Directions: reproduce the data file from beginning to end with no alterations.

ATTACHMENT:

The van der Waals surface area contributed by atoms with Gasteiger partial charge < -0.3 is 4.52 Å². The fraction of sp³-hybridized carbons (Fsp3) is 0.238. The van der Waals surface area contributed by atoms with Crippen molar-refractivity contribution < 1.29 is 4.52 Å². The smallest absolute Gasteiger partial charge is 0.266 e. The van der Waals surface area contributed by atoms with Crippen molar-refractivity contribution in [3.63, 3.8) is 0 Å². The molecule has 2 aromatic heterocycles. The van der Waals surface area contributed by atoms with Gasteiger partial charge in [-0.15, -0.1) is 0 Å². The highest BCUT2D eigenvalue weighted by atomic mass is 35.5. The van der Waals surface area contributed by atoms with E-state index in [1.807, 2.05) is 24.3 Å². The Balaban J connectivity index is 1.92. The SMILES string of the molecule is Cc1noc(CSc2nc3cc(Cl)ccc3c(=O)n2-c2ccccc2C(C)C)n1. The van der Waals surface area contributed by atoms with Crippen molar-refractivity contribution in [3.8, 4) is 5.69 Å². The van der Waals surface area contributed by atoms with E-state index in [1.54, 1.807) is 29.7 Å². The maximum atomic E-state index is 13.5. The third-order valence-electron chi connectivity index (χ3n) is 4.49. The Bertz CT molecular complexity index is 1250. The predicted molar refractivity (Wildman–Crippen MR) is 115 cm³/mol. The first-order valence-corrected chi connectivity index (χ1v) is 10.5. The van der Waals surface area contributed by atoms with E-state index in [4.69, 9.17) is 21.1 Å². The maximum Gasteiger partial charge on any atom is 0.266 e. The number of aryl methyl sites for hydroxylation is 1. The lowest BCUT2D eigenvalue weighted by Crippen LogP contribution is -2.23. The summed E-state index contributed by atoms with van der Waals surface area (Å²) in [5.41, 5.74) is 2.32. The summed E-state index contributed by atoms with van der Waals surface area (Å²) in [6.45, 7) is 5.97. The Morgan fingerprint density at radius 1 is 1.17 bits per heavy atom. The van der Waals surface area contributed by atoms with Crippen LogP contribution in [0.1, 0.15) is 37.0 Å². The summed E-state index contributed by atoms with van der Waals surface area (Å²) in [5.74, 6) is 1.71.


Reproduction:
The van der Waals surface area contributed by atoms with Gasteiger partial charge < -0.3 is 4.52 Å². The fraction of sp³-hybridized carbons (Fsp3) is 0.238. The van der Waals surface area contributed by atoms with Crippen molar-refractivity contribution < 1.29 is 4.52 Å². The smallest absolute Gasteiger partial charge is 0.266 e. The van der Waals surface area contributed by atoms with Crippen molar-refractivity contribution in [3.63, 3.8) is 0 Å². The molecule has 2 aromatic heterocycles. The van der Waals surface area contributed by atoms with Gasteiger partial charge in [-0.15, -0.1) is 0 Å². The highest BCUT2D eigenvalue weighted by atomic mass is 35.5. The van der Waals surface area contributed by atoms with E-state index in [1.807, 2.05) is 24.3 Å². The Balaban J connectivity index is 1.92. The SMILES string of the molecule is Cc1noc(CSc2nc3cc(Cl)ccc3c(=O)n2-c2ccccc2C(C)C)n1. The van der Waals surface area contributed by atoms with Crippen molar-refractivity contribution in [3.8, 4) is 5.69 Å². The van der Waals surface area contributed by atoms with E-state index in [1.54, 1.807) is 29.7 Å². The maximum atomic E-state index is 13.5. The third-order valence-electron chi connectivity index (χ3n) is 4.49. The Bertz CT molecular complexity index is 1250. The predicted molar refractivity (Wildman–Crippen MR) is 115 cm³/mol. The first-order valence-corrected chi connectivity index (χ1v) is 10.5. The van der Waals surface area contributed by atoms with E-state index in [4.69, 9.17) is 21.1 Å². The maximum Gasteiger partial charge on any atom is 0.266 e. The number of aryl methyl sites for hydroxylation is 1. The lowest BCUT2D eigenvalue weighted by Crippen LogP contribution is -2.23. The summed E-state index contributed by atoms with van der Waals surface area (Å²) in [5.41, 5.74) is 2.32. The summed E-state index contributed by atoms with van der Waals surface area (Å²) in [6.45, 7) is 5.97. The Morgan fingerprint density at radius 1 is 1.17 bits per heavy atom. The van der Waals surface area contributed by atoms with Crippen LogP contribution in [0.1, 0.15) is 37.0 Å². The summed E-state index contributed by atoms with van der Waals surface area (Å²) in [5.74, 6) is 1.71.